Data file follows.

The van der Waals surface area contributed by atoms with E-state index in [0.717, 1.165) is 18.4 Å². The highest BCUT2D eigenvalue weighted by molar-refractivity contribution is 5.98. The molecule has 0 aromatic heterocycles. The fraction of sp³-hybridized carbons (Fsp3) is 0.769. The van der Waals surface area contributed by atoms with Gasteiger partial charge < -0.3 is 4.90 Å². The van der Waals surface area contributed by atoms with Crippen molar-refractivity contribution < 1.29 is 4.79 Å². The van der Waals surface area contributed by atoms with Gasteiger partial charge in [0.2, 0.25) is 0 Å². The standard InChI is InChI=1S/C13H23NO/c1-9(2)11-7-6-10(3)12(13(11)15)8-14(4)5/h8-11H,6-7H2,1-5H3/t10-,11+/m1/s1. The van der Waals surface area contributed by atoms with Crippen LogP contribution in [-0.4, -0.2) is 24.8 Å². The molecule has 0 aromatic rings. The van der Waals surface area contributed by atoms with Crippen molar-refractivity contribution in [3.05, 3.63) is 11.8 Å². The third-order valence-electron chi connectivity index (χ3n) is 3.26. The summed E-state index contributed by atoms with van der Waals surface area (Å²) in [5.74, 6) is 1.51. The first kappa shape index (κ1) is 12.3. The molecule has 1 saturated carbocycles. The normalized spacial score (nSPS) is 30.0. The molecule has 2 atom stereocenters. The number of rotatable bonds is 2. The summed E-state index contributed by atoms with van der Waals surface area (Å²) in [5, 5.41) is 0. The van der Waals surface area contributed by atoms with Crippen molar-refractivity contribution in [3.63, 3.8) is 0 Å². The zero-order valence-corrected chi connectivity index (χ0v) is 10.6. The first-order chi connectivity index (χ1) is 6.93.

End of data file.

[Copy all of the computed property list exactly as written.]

The van der Waals surface area contributed by atoms with E-state index in [0.717, 1.165) is 18.4 Å². The highest BCUT2D eigenvalue weighted by molar-refractivity contribution is 5.98. The molecule has 0 aromatic heterocycles. The fraction of sp³-hybridized carbons (Fsp3) is 0.769. The van der Waals surface area contributed by atoms with Gasteiger partial charge < -0.3 is 4.90 Å². The van der Waals surface area contributed by atoms with Crippen molar-refractivity contribution < 1.29 is 4.79 Å². The van der Waals surface area contributed by atoms with Gasteiger partial charge in [0.2, 0.25) is 0 Å². The standard InChI is InChI=1S/C13H23NO/c1-9(2)11-7-6-10(3)12(13(11)15)8-14(4)5/h8-11H,6-7H2,1-5H3/t10-,11+/m1/s1. The van der Waals surface area contributed by atoms with Crippen LogP contribution in [-0.4, -0.2) is 24.8 Å². The molecule has 0 aromatic rings. The van der Waals surface area contributed by atoms with Crippen molar-refractivity contribution in [3.05, 3.63) is 11.8 Å². The third-order valence-electron chi connectivity index (χ3n) is 3.26. The summed E-state index contributed by atoms with van der Waals surface area (Å²) in [5.74, 6) is 1.51. The first kappa shape index (κ1) is 12.3. The molecule has 1 saturated carbocycles. The normalized spacial score (nSPS) is 30.0. The molecule has 2 atom stereocenters. The number of rotatable bonds is 2. The summed E-state index contributed by atoms with van der Waals surface area (Å²) in [5, 5.41) is 0. The van der Waals surface area contributed by atoms with Crippen molar-refractivity contribution in [3.63, 3.8) is 0 Å². The zero-order valence-corrected chi connectivity index (χ0v) is 10.6. The first-order chi connectivity index (χ1) is 6.93.